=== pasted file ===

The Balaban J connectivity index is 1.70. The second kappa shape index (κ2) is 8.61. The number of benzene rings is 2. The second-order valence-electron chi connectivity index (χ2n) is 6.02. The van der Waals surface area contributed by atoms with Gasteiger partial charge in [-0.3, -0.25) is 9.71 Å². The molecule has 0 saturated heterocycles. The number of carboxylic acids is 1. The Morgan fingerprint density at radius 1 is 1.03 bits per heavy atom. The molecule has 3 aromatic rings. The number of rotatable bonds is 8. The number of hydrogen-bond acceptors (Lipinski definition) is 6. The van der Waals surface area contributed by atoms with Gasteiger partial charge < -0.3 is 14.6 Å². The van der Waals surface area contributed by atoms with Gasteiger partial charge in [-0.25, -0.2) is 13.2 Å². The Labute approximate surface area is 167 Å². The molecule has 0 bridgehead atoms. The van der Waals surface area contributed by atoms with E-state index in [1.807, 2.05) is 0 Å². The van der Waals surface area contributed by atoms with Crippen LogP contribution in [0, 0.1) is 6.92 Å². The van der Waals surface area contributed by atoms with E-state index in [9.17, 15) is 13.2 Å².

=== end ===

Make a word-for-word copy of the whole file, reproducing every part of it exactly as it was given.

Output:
The Balaban J connectivity index is 1.70. The second kappa shape index (κ2) is 8.61. The number of benzene rings is 2. The second-order valence-electron chi connectivity index (χ2n) is 6.02. The van der Waals surface area contributed by atoms with Gasteiger partial charge in [-0.3, -0.25) is 9.71 Å². The molecule has 0 saturated heterocycles. The number of carboxylic acids is 1. The Morgan fingerprint density at radius 1 is 1.03 bits per heavy atom. The molecule has 3 aromatic rings. The number of rotatable bonds is 8. The number of hydrogen-bond acceptors (Lipinski definition) is 6. The van der Waals surface area contributed by atoms with Gasteiger partial charge < -0.3 is 14.6 Å². The van der Waals surface area contributed by atoms with Gasteiger partial charge in [-0.25, -0.2) is 13.2 Å². The Labute approximate surface area is 167 Å². The molecule has 0 bridgehead atoms. The van der Waals surface area contributed by atoms with E-state index in [1.807, 2.05) is 0 Å². The van der Waals surface area contributed by atoms with Crippen LogP contribution in [0, 0.1) is 6.92 Å². The van der Waals surface area contributed by atoms with E-state index in [9.17, 15) is 13.2 Å².